William Brymner, R.C.A.

Born in Greenock, Scotland, on December 14, 1855, William Brymner was the son of Douglas Brymner (who became the first Dominion archivist, in 1872) and of Jean Thomson. In 1917, Brymner married Mary Caroline Massey. He was educated in Richmond, Quebec, and at the Conseil des arts et manufactures in Montreal. He traveled to Paris to study architecture. Once there, he turned to painting instead, and studied at the Académie Julian under the grand masters.

He returned to Canada and began painting in the environs of Baie St. Paul as of 1884. In 1886, he became director of art classes at the Art Association of Montreal. His students included Clarence Gagnon, Edwin Holgate and William Clapp. Brymner was well regarded by his students. Indeed, A.Y. Jackson remarked of Brymner that, “Of all the artists I knew when I was a student, he was the one I admired most.” Brymner also worked with J.W. Morrice and Maurice Cullen, and urged his students to come to paint in Charlevoix.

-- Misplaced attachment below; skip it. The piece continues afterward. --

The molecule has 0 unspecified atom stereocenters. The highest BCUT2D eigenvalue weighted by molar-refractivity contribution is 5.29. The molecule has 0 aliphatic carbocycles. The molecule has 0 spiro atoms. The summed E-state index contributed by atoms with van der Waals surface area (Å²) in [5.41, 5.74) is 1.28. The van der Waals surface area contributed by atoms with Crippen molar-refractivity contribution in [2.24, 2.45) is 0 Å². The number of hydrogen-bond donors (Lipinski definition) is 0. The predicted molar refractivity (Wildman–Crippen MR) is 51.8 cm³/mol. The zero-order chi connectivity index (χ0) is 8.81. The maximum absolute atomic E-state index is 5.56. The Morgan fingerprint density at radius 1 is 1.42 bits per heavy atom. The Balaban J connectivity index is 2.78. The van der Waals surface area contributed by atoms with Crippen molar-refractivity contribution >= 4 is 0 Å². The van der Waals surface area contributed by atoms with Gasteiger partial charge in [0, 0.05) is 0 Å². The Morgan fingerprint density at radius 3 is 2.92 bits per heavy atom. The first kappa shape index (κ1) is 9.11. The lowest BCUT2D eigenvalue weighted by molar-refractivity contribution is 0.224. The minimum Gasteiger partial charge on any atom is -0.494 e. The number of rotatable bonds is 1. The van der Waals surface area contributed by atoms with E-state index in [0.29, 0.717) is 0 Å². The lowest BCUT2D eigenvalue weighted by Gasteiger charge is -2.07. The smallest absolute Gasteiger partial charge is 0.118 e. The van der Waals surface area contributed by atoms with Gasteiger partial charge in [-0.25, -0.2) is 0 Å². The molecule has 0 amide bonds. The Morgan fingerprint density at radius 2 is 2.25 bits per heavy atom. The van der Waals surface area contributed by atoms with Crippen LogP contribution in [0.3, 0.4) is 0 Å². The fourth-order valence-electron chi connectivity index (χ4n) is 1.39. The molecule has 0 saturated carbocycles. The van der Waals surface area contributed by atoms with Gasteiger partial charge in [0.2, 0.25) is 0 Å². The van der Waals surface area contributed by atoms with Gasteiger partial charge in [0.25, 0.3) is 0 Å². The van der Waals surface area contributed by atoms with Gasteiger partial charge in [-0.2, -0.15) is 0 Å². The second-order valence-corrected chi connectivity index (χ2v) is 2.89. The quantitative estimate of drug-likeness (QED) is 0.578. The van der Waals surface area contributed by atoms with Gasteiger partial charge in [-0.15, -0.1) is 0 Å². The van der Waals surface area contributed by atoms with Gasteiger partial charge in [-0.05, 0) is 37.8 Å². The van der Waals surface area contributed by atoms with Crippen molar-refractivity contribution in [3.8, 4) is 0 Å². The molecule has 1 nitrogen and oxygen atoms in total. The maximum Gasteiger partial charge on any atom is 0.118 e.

Received as a member of the Royal Canadian Academy of Arts (R.C.A.) in 1886 (of which he was subsequently president in 1909 and 1918), Brymner was recognized several times both at home and abroad. Considered Canada’s “first great art teacher”, he was appreciated for his high regard for academic training and his general open-mindedness. For the 1989 Christmas season, Canada Post issued a stamp featuring a reproduction of one of Brymner’s works, “Le Champ-de-Mars en hiver.” He died on June 18, 1925 in Wallasey, England.

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